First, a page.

Acknowledging the need for a breakthrough improvement in search technology to successfully compete with Google, Microsoft's code name for the new technology is Kumo (screenshot) now in internal testing. Balmer called the technology a "set change" for live search that is more than a face-lift for the current search tool (are they abandoning live?) The new tool, according the Balmer, is a step up in user interface, has a unique task orientation and will employ technology to help "predict user actions" based on their search patterns.
Regarding Yahoo: last year's failed bid to take over Yahoo's search platform may get a second wind thanks to the investment in Kumo and the change in guard at Yahoo resulting in Carol Bartz taking the helm. Balmer's interest in Yahoo is less about buying the search technology (hence Kumo) and more about economies of scale: "the more users you have the more advertisers you can attract" and the more you learn about the mass of users' search patterns the better you can tweak your product to drive more users, etc. When pressed about the possibility of another tender to Yahoo Steven Balmer acknowledge cooperation between the two companies makes strong "economic sense".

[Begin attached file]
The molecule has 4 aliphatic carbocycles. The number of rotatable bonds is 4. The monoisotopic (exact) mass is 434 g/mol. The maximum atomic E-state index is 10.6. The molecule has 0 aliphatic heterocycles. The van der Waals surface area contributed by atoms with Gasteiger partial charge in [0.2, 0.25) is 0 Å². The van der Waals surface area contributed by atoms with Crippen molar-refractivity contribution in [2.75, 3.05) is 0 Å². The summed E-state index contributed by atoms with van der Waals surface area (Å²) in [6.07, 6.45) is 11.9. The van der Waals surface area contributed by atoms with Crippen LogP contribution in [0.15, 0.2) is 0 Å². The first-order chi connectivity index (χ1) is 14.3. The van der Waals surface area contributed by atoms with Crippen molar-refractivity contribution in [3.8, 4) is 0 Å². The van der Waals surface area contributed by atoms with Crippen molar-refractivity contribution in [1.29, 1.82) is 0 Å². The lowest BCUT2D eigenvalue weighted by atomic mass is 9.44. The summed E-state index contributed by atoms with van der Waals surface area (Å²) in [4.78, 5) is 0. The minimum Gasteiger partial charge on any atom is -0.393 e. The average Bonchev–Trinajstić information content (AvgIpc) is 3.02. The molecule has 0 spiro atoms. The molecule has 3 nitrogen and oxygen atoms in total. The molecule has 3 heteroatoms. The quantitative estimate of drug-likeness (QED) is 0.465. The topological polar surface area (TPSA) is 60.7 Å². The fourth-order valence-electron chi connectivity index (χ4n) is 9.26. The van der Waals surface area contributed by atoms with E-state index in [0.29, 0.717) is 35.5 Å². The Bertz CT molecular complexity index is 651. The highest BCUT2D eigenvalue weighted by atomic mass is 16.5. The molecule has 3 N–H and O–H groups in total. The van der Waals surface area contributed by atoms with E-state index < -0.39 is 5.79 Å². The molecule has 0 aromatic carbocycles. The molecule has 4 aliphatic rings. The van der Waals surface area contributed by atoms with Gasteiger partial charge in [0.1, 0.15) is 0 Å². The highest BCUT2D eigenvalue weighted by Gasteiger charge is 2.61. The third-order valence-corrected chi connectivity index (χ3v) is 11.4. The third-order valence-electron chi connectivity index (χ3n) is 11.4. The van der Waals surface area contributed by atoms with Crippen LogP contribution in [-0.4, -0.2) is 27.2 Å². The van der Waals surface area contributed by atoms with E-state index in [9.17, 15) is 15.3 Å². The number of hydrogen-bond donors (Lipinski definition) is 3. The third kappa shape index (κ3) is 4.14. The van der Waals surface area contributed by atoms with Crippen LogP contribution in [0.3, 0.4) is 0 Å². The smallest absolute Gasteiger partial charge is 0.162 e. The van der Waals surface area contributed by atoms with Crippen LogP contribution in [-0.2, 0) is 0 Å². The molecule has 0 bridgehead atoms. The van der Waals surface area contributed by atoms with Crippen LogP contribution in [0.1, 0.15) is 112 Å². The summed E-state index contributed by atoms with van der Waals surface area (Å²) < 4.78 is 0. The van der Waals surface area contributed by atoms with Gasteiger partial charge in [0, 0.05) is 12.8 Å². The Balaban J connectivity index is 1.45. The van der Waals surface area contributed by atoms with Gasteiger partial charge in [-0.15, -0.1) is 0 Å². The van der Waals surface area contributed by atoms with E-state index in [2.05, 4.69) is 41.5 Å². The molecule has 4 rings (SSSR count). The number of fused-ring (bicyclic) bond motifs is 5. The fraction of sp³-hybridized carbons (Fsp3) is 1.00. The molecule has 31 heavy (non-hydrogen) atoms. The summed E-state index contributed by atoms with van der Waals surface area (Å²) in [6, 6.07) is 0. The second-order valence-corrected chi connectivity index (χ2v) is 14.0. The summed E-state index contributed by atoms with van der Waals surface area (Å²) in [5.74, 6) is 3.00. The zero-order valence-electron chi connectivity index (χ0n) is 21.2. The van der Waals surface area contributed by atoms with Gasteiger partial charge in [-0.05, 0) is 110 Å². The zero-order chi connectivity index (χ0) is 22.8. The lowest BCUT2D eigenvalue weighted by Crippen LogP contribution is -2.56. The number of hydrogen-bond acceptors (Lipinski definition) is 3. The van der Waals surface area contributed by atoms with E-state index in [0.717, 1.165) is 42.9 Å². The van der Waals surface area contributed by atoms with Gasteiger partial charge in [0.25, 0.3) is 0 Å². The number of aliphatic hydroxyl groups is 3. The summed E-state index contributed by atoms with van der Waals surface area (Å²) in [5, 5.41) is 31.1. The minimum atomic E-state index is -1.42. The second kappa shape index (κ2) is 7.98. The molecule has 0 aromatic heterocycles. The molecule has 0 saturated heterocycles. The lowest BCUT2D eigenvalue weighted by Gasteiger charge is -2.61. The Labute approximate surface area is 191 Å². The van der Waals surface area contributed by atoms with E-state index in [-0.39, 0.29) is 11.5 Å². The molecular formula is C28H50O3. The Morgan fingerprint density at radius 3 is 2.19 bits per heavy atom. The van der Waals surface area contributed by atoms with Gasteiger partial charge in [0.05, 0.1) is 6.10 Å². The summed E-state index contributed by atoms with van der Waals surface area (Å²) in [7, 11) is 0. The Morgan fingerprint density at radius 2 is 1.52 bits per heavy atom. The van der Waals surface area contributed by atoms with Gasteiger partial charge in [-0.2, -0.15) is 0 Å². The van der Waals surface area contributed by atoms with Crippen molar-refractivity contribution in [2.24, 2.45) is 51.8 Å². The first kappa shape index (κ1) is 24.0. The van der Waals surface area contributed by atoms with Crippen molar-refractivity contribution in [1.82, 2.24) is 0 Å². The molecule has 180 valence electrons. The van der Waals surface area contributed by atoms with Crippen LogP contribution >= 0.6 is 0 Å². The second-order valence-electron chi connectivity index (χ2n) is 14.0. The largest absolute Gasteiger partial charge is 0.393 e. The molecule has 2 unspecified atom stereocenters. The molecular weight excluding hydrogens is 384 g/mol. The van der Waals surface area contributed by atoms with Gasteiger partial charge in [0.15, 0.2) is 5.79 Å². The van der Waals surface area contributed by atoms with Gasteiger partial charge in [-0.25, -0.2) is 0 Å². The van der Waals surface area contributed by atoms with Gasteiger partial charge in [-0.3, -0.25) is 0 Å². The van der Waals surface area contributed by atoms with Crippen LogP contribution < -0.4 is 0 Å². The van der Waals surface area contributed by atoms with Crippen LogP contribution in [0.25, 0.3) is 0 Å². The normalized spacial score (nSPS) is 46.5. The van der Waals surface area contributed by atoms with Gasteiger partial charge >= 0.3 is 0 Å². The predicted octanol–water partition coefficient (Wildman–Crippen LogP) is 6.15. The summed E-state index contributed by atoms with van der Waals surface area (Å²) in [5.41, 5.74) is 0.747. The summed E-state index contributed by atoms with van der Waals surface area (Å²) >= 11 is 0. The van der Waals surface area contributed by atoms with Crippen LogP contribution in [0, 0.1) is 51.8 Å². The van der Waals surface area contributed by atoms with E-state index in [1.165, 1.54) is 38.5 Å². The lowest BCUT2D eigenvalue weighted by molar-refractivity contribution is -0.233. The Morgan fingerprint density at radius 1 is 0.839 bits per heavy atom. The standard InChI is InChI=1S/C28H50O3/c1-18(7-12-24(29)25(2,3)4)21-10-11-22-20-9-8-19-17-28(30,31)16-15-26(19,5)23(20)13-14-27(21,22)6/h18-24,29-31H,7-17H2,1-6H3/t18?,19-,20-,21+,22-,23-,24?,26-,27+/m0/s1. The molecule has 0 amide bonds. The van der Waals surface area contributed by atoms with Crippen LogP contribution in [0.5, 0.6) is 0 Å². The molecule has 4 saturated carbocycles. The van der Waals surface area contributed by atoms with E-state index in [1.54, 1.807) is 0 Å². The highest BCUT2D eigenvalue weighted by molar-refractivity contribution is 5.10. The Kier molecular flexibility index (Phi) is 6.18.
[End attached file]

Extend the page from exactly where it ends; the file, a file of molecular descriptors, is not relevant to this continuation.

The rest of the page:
Research & Development: Microsoft spends nearly $9 billion in r&d and Balmer is a firm believer in innovation. During the session he stressed the importance of government investment in innovation by funding science and education. Regarding his company's commitment to r&d Balmer indicated r&d has not been cut but leveled so that staff growth that is the result of successful r&d projects is being tempered but no actual cuts in spending on development have been made.